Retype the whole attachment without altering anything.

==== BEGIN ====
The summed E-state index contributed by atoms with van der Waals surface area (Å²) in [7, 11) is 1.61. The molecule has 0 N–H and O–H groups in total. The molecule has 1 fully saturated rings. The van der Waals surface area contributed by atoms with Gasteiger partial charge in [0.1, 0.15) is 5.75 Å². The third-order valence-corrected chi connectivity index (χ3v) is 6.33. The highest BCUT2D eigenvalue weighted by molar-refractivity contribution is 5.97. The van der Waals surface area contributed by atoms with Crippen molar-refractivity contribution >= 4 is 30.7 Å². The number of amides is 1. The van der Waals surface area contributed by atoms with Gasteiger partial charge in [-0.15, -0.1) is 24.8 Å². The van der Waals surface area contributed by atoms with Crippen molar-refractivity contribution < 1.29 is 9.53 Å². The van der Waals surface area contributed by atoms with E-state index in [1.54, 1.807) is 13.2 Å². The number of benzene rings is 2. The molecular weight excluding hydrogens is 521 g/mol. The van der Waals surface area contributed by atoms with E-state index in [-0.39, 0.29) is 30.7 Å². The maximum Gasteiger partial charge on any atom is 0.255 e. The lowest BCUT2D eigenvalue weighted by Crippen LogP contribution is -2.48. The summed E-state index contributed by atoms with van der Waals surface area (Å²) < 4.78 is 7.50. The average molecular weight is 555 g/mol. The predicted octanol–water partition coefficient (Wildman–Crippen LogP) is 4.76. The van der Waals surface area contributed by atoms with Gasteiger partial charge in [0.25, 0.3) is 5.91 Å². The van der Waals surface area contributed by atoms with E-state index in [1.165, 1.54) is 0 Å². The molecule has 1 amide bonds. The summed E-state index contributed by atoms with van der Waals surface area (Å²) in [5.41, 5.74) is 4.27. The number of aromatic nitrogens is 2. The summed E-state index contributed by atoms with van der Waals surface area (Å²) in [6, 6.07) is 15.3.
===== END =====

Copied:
The summed E-state index contributed by atoms with van der Waals surface area (Å²) in [7, 11) is 1.61. The molecule has 0 N–H and O–H groups in total. The molecule has 1 fully saturated rings. The van der Waals surface area contributed by atoms with Gasteiger partial charge in [0.1, 0.15) is 5.75 Å². The third-order valence-corrected chi connectivity index (χ3v) is 6.33. The highest BCUT2D eigenvalue weighted by molar-refractivity contribution is 5.97. The van der Waals surface area contributed by atoms with Crippen molar-refractivity contribution >= 4 is 30.7 Å². The number of amides is 1. The van der Waals surface area contributed by atoms with Gasteiger partial charge in [-0.15, -0.1) is 24.8 Å². The van der Waals surface area contributed by atoms with Crippen molar-refractivity contribution < 1.29 is 9.53 Å². The van der Waals surface area contributed by atoms with E-state index in [1.54, 1.807) is 13.2 Å². The number of benzene rings is 2. The molecular weight excluding hydrogens is 521 g/mol. The van der Waals surface area contributed by atoms with E-state index in [-0.39, 0.29) is 30.7 Å². The maximum Gasteiger partial charge on any atom is 0.255 e. The lowest BCUT2D eigenvalue weighted by Crippen LogP contribution is -2.48. The summed E-state index contributed by atoms with van der Waals surface area (Å²) < 4.78 is 7.50. The average molecular weight is 555 g/mol. The predicted octanol–water partition coefficient (Wildman–Crippen LogP) is 4.76. The van der Waals surface area contributed by atoms with Gasteiger partial charge in [0.25, 0.3) is 5.91 Å². The van der Waals surface area contributed by atoms with E-state index in [1.165, 1.54) is 0 Å². The molecule has 1 amide bonds. The summed E-state index contributed by atoms with van der Waals surface area (Å²) in [5.41, 5.74) is 4.27. The number of aromatic nitrogens is 2. The summed E-state index contributed by atoms with van der Waals surface area (Å²) in [6, 6.07) is 15.3.